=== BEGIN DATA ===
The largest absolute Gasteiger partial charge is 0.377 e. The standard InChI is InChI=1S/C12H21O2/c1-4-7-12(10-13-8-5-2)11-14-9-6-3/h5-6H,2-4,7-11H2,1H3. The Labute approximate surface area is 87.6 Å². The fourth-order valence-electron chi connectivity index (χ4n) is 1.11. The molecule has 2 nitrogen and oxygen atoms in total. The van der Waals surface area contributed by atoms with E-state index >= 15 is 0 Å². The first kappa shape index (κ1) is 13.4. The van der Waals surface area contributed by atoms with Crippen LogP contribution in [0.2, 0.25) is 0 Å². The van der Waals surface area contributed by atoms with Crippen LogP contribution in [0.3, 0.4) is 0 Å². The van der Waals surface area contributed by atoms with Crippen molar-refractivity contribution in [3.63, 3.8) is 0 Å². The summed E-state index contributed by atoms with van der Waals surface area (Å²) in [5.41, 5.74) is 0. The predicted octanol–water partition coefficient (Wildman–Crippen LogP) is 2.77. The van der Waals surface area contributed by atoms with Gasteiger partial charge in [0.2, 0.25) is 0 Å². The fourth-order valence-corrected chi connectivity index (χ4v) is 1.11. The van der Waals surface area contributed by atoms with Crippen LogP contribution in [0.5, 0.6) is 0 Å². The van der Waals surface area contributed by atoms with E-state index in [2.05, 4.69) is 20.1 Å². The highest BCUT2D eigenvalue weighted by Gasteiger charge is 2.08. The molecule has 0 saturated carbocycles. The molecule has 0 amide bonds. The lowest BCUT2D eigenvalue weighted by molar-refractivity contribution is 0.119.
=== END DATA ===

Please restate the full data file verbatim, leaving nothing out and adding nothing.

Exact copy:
The largest absolute Gasteiger partial charge is 0.377 e. The standard InChI is InChI=1S/C12H21O2/c1-4-7-12(10-13-8-5-2)11-14-9-6-3/h5-6H,2-4,7-11H2,1H3. The Labute approximate surface area is 87.6 Å². The fourth-order valence-electron chi connectivity index (χ4n) is 1.11. The molecule has 2 nitrogen and oxygen atoms in total. The van der Waals surface area contributed by atoms with E-state index >= 15 is 0 Å². The first kappa shape index (κ1) is 13.4. The van der Waals surface area contributed by atoms with Crippen LogP contribution in [0.2, 0.25) is 0 Å². The van der Waals surface area contributed by atoms with Crippen LogP contribution in [0.3, 0.4) is 0 Å². The van der Waals surface area contributed by atoms with Crippen molar-refractivity contribution in [3.63, 3.8) is 0 Å². The summed E-state index contributed by atoms with van der Waals surface area (Å²) in [5.41, 5.74) is 0. The predicted octanol–water partition coefficient (Wildman–Crippen LogP) is 2.77. The van der Waals surface area contributed by atoms with Gasteiger partial charge in [0.2, 0.25) is 0 Å². The fourth-order valence-corrected chi connectivity index (χ4v) is 1.11. The van der Waals surface area contributed by atoms with Crippen LogP contribution in [0.5, 0.6) is 0 Å². The van der Waals surface area contributed by atoms with E-state index in [2.05, 4.69) is 20.1 Å². The highest BCUT2D eigenvalue weighted by Gasteiger charge is 2.08. The molecule has 0 saturated carbocycles. The molecule has 0 amide bonds. The lowest BCUT2D eigenvalue weighted by molar-refractivity contribution is 0.119.